All leaders are managers but not all managers are leaders. Both managers and true leaders get things done through others, but managers do so by virtue of their specific position within their organizations, while true leaders— regardless of their official rank—do so by inspiring others.
A real leader may occupy any position, from CEO of a large corporation, to first-line supervisor of a six-person work unit. The distinction is not in their official roles. It is in how they run their organizations.
Managers focus on tasks; leaders focus on people.
• plan specific goals
• delegate specific tasks
• implement strategies
• supervise work
• provide structure
• focus on immediate results
• plan general goals
• empower people
• create a vision of the future
• motivate and inspire
• define the group’s culture
• focus on long term results
What truly distinguishes the most effective leaders are their people skills, sometimes referred to as emotional intelligence or EI. EI consists of two complementary competencies, personal and social. The requisite personal competencies are self-awareness and self-management. Social competence includes heightened social awareness and strength in relationship management.
Self-awareness means that the person has a realistic assessment of his own strengths and weaknesses. They also are aware of the impact they are likely to have on others. By constantly monitoring their own inner selves, they can shift their behavior style as needed.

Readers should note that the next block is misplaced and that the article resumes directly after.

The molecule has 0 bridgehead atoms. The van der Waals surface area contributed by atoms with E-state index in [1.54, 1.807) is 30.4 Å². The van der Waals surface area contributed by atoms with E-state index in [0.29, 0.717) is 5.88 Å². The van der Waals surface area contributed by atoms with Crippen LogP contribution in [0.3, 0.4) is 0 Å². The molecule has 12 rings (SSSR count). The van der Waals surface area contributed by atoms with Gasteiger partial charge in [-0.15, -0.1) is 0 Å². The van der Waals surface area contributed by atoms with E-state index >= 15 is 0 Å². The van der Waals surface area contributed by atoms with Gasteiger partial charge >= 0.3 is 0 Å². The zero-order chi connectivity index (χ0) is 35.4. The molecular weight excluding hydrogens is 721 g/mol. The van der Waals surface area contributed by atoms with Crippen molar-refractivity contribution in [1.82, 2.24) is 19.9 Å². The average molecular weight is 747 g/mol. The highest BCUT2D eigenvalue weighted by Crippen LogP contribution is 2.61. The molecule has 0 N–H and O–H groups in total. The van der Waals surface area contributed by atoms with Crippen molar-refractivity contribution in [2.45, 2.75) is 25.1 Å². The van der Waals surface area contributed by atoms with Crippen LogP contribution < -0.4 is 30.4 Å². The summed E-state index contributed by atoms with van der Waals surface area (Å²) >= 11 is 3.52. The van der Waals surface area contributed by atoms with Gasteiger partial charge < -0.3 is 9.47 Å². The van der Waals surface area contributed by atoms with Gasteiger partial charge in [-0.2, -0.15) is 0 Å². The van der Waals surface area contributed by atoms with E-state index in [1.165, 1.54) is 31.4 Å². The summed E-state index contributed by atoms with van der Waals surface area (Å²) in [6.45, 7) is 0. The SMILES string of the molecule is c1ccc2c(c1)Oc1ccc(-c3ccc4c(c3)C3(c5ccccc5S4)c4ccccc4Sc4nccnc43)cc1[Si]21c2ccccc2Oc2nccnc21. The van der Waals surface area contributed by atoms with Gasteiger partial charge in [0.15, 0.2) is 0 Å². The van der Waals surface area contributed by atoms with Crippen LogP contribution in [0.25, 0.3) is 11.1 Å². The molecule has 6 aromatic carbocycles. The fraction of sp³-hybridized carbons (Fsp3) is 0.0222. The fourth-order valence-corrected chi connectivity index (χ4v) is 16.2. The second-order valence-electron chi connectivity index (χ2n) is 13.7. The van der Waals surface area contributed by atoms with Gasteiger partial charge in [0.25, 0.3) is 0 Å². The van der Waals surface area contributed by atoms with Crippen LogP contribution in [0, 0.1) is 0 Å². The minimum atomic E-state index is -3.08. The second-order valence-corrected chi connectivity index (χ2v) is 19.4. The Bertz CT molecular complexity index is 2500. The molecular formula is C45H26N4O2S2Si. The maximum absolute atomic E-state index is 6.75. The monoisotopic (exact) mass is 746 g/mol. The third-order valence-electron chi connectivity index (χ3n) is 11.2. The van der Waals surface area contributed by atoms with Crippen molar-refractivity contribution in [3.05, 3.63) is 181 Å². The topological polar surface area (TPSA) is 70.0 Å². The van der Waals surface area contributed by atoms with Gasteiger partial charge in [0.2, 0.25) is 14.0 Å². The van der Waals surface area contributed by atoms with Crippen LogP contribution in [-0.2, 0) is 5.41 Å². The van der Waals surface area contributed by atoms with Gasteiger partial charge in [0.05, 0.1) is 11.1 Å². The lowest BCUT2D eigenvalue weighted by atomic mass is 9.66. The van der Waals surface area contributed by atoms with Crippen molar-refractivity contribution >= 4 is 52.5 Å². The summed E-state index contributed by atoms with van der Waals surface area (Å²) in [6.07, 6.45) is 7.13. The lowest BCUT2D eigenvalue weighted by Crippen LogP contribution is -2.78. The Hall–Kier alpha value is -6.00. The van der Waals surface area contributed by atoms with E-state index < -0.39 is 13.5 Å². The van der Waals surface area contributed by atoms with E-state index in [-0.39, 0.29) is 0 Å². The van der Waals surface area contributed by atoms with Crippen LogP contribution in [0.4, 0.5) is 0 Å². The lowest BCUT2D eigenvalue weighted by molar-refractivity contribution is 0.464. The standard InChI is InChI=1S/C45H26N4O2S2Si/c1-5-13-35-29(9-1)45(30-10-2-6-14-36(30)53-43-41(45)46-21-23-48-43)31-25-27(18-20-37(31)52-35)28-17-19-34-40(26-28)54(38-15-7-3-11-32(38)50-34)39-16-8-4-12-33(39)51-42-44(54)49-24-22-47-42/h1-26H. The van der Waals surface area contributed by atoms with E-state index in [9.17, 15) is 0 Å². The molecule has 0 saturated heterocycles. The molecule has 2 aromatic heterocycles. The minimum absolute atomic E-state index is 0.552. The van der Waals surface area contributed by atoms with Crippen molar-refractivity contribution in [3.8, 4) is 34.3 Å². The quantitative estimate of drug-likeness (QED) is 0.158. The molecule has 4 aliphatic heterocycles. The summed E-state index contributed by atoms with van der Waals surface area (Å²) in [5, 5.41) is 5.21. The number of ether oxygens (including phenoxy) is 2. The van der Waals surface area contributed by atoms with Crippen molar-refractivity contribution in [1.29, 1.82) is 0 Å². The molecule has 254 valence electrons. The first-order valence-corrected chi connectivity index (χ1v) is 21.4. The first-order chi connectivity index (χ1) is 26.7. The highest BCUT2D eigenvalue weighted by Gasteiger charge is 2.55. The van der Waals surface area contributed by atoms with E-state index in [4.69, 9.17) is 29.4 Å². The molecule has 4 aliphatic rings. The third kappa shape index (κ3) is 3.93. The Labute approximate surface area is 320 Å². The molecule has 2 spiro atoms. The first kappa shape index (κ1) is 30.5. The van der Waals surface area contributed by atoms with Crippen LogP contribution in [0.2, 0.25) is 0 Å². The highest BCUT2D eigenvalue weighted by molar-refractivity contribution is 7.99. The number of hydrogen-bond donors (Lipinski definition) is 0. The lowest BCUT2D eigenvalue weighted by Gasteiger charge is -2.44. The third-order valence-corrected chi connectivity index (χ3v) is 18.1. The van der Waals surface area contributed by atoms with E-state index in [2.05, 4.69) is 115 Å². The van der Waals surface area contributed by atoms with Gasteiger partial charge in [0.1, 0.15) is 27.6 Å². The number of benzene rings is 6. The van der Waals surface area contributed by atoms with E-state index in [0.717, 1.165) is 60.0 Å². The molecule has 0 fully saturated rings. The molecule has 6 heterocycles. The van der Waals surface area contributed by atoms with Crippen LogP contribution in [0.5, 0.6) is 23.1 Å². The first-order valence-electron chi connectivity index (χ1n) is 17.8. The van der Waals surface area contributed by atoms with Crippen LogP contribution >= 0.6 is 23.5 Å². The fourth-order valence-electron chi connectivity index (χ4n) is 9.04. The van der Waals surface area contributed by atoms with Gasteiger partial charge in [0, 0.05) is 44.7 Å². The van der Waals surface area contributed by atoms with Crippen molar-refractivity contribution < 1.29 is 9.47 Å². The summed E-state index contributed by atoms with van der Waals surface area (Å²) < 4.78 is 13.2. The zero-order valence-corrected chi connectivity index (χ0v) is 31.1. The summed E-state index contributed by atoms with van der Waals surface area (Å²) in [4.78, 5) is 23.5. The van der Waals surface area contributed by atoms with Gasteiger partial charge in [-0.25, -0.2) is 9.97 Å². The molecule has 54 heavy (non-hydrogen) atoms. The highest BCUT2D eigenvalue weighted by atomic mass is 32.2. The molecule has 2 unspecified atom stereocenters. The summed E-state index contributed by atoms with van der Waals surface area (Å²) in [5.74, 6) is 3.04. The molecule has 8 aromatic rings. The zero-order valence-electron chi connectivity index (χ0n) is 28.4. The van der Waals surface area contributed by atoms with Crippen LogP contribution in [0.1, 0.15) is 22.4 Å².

Heightened social awareness means not only are great leaders aware of how they appear to others, but they also have an acute awareness of the cross-currents existing among their followers. They can sense when the members of the team truly respect and trust each other and when they feel a distance.
Finally, relationship management means knowing when one has to act authoritatively, and when a laissez-faire approach would be most useful. The net result is that many different people, with differing personalities, will all look up to the leader, perhaps each for very different reasons.
One way to train yourself to become a great leader is to think of the best manager you ever had, the one who everybody liked and strove to do their best for. Try to analyze what there was about him that made him such a great leader. There’s your model. Go, and practice.
Besides his clinical work and university teaching, Martin Seidenfeld, Ph.D., provides consulting to organizations on management issues and on managing organizational stress.